Yoga breathing practices are called pranayama. Prana means life force. Yama means restraint or control. So we practice control over the breath. Breath control helps us to deal with our mood states.
Without the practice I had developed before this crisis in my life, I know I wouldn’t have been able to hold myself together. I had learned that I have some control over the effects of my moods. It’s not that I don’t feel anxious or depressed any more. I do feel and experience these states. But I have learned that these states do not have to be devastating. I can recognize them. I can sit with them. Instead of desperately trying to push them away, or panicking in the face of them, I can notice them and know that I will come through them and not be crushed by them.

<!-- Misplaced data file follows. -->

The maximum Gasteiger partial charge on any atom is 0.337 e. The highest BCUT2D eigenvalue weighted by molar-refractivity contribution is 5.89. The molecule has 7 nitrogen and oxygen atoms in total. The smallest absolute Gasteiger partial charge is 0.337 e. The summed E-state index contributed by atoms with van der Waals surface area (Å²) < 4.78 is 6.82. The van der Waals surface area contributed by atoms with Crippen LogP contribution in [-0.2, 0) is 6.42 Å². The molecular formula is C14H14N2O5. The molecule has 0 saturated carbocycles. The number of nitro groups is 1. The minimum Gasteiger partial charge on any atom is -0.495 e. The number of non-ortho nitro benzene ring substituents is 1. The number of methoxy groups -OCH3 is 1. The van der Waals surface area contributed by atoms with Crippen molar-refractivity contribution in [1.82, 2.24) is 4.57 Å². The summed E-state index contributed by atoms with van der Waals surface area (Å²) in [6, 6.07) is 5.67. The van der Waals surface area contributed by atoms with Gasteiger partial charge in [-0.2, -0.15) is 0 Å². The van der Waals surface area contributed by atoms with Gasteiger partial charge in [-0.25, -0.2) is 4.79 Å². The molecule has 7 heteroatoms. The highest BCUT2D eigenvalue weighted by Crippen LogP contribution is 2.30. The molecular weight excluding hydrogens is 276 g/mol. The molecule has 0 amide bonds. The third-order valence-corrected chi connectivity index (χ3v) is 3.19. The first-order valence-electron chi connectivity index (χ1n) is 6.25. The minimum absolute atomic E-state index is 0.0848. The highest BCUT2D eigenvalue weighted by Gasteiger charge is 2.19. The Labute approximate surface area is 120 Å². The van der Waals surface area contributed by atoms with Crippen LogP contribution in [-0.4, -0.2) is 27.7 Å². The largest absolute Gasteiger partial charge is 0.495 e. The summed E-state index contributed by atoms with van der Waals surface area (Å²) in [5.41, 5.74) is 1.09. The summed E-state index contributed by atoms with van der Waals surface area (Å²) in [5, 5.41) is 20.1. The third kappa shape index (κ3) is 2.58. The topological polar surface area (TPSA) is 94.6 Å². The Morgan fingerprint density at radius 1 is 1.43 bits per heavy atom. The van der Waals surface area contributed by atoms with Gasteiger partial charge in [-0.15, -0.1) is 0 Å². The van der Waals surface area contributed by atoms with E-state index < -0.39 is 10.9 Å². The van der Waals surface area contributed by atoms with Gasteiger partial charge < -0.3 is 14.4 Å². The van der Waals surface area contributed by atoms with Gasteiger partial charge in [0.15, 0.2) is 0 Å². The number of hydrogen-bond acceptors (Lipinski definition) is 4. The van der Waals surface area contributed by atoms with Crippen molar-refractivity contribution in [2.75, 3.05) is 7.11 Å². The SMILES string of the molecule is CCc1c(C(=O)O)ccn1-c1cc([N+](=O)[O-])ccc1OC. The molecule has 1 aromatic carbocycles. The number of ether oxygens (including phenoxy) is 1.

And so I sat. And breathed. I took control over my breath as best I could. Inhale fully. Exhale slowly. Follow the breath. When the mind was tugging at me to notice painful feelings, I went back to the breath. Over and over again.
On the days that this practice went well, I could feel everything settle inside. A sense of everything on the outside falling away. I could turn deeper inside. I told myself it was safe to turn into myself. That I could cope with everything that I was feeling inside.
And I ended my practice by sending love to all those around me, and beyond. I had a mantra that connected me with Mum. It was a way to end my practice, and then I took it with me. I repeated it to myself countless times when away from my mat. While walking to the bus stop, while sitting on the bus, when I walked into the nursing home.
“I love you, Mum. I love you with all my heart. I send you love. I send you comfort. I send you peace.”
And then it was time to get off my mat. Time to live the experience.
Without my years of yoga practice, I know I would not have had the skills to cope.
My practice grounded me, calmed me, gave me strength, and kept me in the present moment. These were the blessings of my practice.
Join me in my workshop Sunday, Yoga for Mental Health.
1 p.m., Dec. 14, Just B Yoga, 106 Island Avenue.
Learn more HERE.